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The waiting game

By Conall O Fátharta

Monday, November 01, 2010

SINCE May of last year, countless headlines have reported the clamour amongst lobby groups for adoptive parents, politicians and scores of couples left in limbo to reopen Vietnam as a country from which Irish couples can adopt.

In May of last year, following concerns about adoption procedures, Minister for Children Barry Andrews decided not to renew Ireland’s bilateral agreement with Vietnam on intercountry adoption.

Amidst accusations of an information vacuum on the subject and calls for a new bilateral, Mr Andrews stood firm, citing concerns about adoption procedures in the country.

Blogs have been humming about the need to reopen Vietnam as quickly as possible, while TDs routinely ask parliamentary questions on the matter.

Understandably, adoptive parents have been left devastated by the decision. They had spent years going through a rigorous adoption assessment process and thousands of euro in adoption fees in order to have a child. Mr Andrews’ decision meant that day was being put off indefinitely.

Vietnam has continually ranked among the most popular countries of origin for intercountry adoption, with at least 10,000 children being adopted from there in the last decade.

Prior to the lapse of the bilateral agreement, Ireland had adopted more than 600 children from the south-east Asian country between 2002 and 2008. That was more than three times the number Canada adopted and also significantly more than countries like Sweden, Switzerland and Denmark. Only from Russia did Ireland adopt more children in this period.

Ireland chose not to resume its bilateral with Vietnam based on a number of concerns raised in Unicef’s International Social Services (ISS) report. Apart from direct criticism of Cork-based agency Helping Hands, which is under investigation by the Adoption Board over fees it charged prospective adoptive parents to adopt from Vietnam, the report also contained other worrying elements.

For example, the report mentioned major concerns that there was virtually "no active promotion of domestic adoptions" so that children could, at the very least, remain in their country of birth. Major concerns were also raised about the origin of children.

These concerns are brought into stark and shocking focus when the reasons why the USA refused to renew its bilateral agreement with Vietnam in September 2008 are examined.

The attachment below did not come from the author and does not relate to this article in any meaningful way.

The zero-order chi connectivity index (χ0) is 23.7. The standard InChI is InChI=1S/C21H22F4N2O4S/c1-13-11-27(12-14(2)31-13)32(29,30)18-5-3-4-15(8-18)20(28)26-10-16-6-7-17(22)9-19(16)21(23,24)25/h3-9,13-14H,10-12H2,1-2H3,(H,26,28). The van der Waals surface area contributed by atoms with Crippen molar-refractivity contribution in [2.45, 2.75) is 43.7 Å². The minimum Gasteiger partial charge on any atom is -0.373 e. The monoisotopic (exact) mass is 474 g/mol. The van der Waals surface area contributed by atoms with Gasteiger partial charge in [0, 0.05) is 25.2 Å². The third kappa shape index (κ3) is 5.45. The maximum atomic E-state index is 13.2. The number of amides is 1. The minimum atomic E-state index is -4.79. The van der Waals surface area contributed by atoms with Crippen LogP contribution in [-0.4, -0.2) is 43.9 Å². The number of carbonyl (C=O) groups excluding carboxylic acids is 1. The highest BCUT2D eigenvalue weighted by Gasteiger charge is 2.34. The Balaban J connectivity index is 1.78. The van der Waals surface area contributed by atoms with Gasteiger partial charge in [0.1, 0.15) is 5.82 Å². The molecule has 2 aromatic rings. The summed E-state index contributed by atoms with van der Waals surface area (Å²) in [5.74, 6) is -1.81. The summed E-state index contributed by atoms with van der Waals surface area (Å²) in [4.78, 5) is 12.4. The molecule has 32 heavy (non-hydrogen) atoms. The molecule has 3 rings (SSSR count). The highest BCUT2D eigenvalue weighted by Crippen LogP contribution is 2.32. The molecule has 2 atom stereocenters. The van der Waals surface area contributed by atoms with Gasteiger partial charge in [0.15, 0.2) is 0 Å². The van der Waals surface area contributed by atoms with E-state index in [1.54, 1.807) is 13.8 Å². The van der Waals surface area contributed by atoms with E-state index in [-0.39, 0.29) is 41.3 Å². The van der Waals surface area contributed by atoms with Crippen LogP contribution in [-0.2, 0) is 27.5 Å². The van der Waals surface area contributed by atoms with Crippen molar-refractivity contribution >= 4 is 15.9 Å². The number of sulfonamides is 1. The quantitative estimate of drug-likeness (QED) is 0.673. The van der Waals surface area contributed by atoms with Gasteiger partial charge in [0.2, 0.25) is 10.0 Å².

Recently released documents from the US State Department should make for uncomfortable reading for anyone associated with intercountry adoption here. Throughout hundreds of pages of documents are phrases like "baby buying", "baby farming", "fraud" and "corruption". The internal documents from 2007 and 2008, released to EJ Graf of Brandeis University’s Schuster Institute for Investigative Journalism, detail systemic nationwide corruption in Vietnam and corroborate what was reported in Unicef’s ISS report.

In fact, the US documents go even further, outlining, in startlingly frank terms, a network of people from adoption agency representatives, orphanage directors, hospital administrators, right through to government officials and local police who were profiting by paying for children, coercing and defrauding natural parents into giving their children up for adoption. In some cases, they simply stole children from their families to sell them to unsuspecting American couples.

It is not the first time western countries have expressed major concerns about adoption practices in Vietnam. Throughout the 1990s and early 2000s, there were countless stories that adoptions were being carried out through corrupt and illegitimate means. However, following pressure and numerous prosecutions, various reforms were put in place in Vietnam. This led to countries such as Ireland and the USA signing bilaterals with the country to continue adoptions.

However, in late 2007 and early 2008, the US State Department began to record very serious concerns that there was a suspicious surge in "abandoned babies" in orphanages that had contracts with international adoption agencies. The issue of agencies providing "humanitarian aid", something Irish adoptive parents will be familiar with, was seen as a key factor in ensuring pressure was kept on orphanages to "find babies". In other words, to ensure that supply met demand.

In one October 2007 email, Jonathan Aloisi, deputy chief of mission in the US Embassy in Hanoi, reported about an upcoming visit of Assistant Secretary of State Maura Harty and what she would have "on her plate" when it came to the issue of inter-country adoption.

"The adoption cases are getting increasingly problematic, with strong indications of a return to ‘baby buying’ and worse. The paper trail for almost every case raises questions, and we find problems and further questions in virtually every case we investigate."

Similar concerns were raised by the US Ambassador to Vietnam, Michael W Michalak, who stated in one communication that: "Government-run clinics and orphanages are actively engaged in baby buying and are lying to birth mothers to secure children for international adoption. Further, when wrongdoing is exposed, rather than investigating corrupt local officials, the police and the Department of International Adoptions are prepared to use their considerable power to ‘correct the situation’ by forcing witnesses and even birth mothers to recant the statements they gave to consular officers so that the adoptions can be completed."